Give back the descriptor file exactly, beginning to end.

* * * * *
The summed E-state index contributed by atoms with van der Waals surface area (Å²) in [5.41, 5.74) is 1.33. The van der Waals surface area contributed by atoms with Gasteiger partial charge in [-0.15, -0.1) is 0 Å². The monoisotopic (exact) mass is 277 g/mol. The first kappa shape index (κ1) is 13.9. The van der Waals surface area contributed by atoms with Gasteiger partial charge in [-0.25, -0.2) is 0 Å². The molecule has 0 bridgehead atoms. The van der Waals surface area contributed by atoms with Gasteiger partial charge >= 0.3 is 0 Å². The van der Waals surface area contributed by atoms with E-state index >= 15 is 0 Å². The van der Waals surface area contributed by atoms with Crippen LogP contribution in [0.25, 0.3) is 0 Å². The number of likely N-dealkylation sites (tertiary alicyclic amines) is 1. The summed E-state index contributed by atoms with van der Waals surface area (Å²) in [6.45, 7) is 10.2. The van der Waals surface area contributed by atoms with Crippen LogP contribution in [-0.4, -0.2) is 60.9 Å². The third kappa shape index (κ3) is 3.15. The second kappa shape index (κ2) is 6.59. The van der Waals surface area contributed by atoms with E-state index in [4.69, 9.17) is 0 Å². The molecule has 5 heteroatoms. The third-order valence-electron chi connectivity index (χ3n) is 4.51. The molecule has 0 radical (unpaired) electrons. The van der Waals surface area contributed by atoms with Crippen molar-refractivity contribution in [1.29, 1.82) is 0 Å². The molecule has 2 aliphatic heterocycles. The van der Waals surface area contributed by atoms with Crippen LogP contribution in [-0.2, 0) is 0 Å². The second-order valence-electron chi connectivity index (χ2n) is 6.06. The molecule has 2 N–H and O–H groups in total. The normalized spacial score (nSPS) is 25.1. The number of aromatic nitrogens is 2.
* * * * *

The summed E-state index contributed by atoms with van der Waals surface area (Å²) in [5.41, 5.74) is 1.33. The van der Waals surface area contributed by atoms with Gasteiger partial charge in [-0.15, -0.1) is 0 Å². The monoisotopic (exact) mass is 277 g/mol. The first kappa shape index (κ1) is 13.9. The van der Waals surface area contributed by atoms with Gasteiger partial charge in [-0.25, -0.2) is 0 Å². The molecule has 0 bridgehead atoms. The van der Waals surface area contributed by atoms with Gasteiger partial charge >= 0.3 is 0 Å². The van der Waals surface area contributed by atoms with E-state index >= 15 is 0 Å². The van der Waals surface area contributed by atoms with Crippen LogP contribution in [0.25, 0.3) is 0 Å². The number of likely N-dealkylation sites (tertiary alicyclic amines) is 1. The summed E-state index contributed by atoms with van der Waals surface area (Å²) in [6.45, 7) is 10.2. The van der Waals surface area contributed by atoms with Crippen LogP contribution in [-0.4, -0.2) is 60.9 Å². The third kappa shape index (κ3) is 3.15. The second kappa shape index (κ2) is 6.59. The van der Waals surface area contributed by atoms with E-state index in [4.69, 9.17) is 0 Å². The molecule has 5 heteroatoms. The third-order valence-electron chi connectivity index (χ3n) is 4.51. The molecule has 0 radical (unpaired) electrons. The van der Waals surface area contributed by atoms with Crippen molar-refractivity contribution in [1.29, 1.82) is 0 Å². The molecule has 2 aliphatic heterocycles. The van der Waals surface area contributed by atoms with Crippen LogP contribution in [-0.2, 0) is 0 Å². The second-order valence-electron chi connectivity index (χ2n) is 6.06. The molecule has 2 N–H and O–H groups in total. The normalized spacial score (nSPS) is 25.1. The number of aromatic nitrogens is 2.